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Need advice on programming internship

  1. Dec 17, 2012 #1
    Hi guys, I've started a programming internship about a month ago and i have some concerns and i'm hoping to hear some of your programming internship (or any internship for that matter) experiences.

    My biggest concern is that i feel that i am doing too much rummaging. I am always searching on google on how to do something so that i don't bother my coworkers.

    I thought that i would have a mentor who would at least guide me on certain projects, so that i could learn to code the way the company would want me to code. This is not the case.

    I might be too accustomed to the way school "holds" your hand through programming assignments so i guess in one way this is a good experience to have.

    Anyways, can someone explain to me their internship experiences and if mine is an unusual one?

    thanks!
     
  2. jcsd
  3. Dec 18, 2012 #2

    jedishrfu

    Staff: Mentor

    While not on an internship, we do in fact have interns and yes we give them assignments and let them research it themselves on the internet. You have to try to find the answer first before you go to your advisor then you can talk intelligently about your problem.

    For issues related to your project directly like: I don't understand how the program does something arcane then its always good to get some help.

    Its a balancing act you just need to ask the right questions at the right time without spinning your wheels too much and without asking too many questions.

    To be truthful, the advisor may not know the answer either and will wind up doing the same rummaging.
     
  4. Dec 21, 2012 #3
    Thanks for the response jedishrfu. I guess i'm envious of some of my school mates who are actually trained during their internship.

    Even some of the interns where i work closely work with mentors. I don't have anything like that and i guess that's why i posted this question.

    I'm going to make the most of my internship by filling my down time with learning new programming languages.

    Do you have (or anyone else) have any more advice on how to make the most of my internship
     
  5. Dec 21, 2012 #4

    jedishrfu

    Staff: Mentor

    Not much more advice other than stay alert, don't fall asleep. I knew a student who made pencil and rubberband balls while working on his projects. That didn't go over well.

    Try to set goals and complete them and tell people your status periodically and tell when you've completed a big task. IBM used to teach people about Completed Staff Work. Many times you have to toot your own horn just to let everyone know you're there and you're part of the team. The idea is to become the goto person for your stuff and that makes you more valuable to the team.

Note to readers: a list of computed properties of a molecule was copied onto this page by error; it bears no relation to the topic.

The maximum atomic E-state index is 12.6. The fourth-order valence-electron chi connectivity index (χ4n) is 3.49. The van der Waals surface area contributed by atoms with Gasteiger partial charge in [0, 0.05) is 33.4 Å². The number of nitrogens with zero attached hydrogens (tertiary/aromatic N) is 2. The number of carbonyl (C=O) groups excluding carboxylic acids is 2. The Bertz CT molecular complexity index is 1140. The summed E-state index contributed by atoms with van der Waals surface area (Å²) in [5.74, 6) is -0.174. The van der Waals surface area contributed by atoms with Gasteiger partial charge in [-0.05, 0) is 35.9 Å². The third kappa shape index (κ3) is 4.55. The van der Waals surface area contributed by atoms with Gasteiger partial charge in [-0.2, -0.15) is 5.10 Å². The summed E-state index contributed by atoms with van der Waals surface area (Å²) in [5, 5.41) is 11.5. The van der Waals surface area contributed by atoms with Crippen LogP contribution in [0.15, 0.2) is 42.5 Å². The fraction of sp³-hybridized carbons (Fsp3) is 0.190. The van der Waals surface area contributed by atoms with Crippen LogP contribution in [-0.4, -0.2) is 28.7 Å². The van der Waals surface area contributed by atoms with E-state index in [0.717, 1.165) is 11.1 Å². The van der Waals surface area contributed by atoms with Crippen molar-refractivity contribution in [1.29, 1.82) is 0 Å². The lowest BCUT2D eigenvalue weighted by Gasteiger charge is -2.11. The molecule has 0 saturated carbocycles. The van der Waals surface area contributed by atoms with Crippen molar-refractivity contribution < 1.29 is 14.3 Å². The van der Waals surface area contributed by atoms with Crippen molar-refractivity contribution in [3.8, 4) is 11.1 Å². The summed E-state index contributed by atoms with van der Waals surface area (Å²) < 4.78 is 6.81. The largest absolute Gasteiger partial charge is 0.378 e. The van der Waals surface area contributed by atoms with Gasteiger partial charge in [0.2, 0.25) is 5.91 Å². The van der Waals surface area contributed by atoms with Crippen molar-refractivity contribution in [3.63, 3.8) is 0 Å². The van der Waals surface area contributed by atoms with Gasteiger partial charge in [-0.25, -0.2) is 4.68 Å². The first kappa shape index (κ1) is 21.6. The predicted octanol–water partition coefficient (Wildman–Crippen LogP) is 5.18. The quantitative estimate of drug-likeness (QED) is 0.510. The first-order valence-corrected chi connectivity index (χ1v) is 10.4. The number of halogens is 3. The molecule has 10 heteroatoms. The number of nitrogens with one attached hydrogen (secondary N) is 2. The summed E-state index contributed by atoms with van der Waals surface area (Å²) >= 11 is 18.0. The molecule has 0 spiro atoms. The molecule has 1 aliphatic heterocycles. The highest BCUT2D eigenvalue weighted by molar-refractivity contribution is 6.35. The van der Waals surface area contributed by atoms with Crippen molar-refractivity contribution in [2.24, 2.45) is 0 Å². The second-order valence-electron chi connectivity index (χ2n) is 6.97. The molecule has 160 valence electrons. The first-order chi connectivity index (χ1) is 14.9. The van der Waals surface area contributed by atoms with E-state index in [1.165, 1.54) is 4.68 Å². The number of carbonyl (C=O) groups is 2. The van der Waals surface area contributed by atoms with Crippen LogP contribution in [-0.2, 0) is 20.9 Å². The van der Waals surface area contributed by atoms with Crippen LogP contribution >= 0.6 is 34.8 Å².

http://partnersinexcellenceblog.com/completed-staff-work/

    Its good to provide documentation on how things work (we use site wiki pages) or at least good comments in your code (ala javadocs) as someone else may have to work with it later. Don't overdue the comments though (think the Elements of Style, brief and to the point)

    These actions can leave good impressions on your coworkers and either get you a fulltime job, another internship there or some good recommendation letters when you need them. Collect email addresses for future correspondence or setup a linked-in acct and befriend your coworkers if they're on linked-in. I recently wrote a recommendation letter for one of my interns that way.

    Rather than learn a bunch of new languages, learn a given language in more depth. There are many Java books on api features, performance, good programming practices. All these will help you be more productive. I'm primarily a Java programmer but I dabble in groovy a scripting language that interoperates well with Java which I use for writing one-off tools that can java under the covers.

    Try to determine what languages are best suited for what task. I use AWK a lot because of its available on many platforms and its good for writing one of a kind programs. I don't use groovy because then I'd have to install it when I want to use it because it doesn't come with the OS in general.

    Same goes for learning vim which is everywhere the same and it works in a textbased command window (sometime you just can't popup a gui style editor).

    nuf said... (quote from the story: The Ranger, The Cook and a Hole in the Sky by Norman MacLean)
     
  6. Dec 21, 2012 #5

    chiro

    User Avatar
    Science Advisor

    Hey trickslapper.

    One piece of advice is that if you don't know something then ask.

    Even if this feels intimidating, still do it if you have really used as much initiative as you possibly can to do it yourself.

    Showing the initiative and going to your one-up (manager, senior developer, whatever) is a good thing if you can show that you've tried a bunch of things and explain it in as short as possible.

    As time goes on, you will become more of an expert but you won't be when you start.
     
  7. Dec 21, 2012 #6
    Thanks for more advice guys. I bet what's really bothering me is that as an upperclassmen at school I was really good at doing the programs they made us do for school and i didn't need much help from the professor, classmates, or google.

    Now i feel that i'm back to being a "freshman" which is a sucky feeling after 4 years of schooling. One of the senior developers today did tell me that once you get out of school is when you really start to learn how to program so that made me feel better.
     
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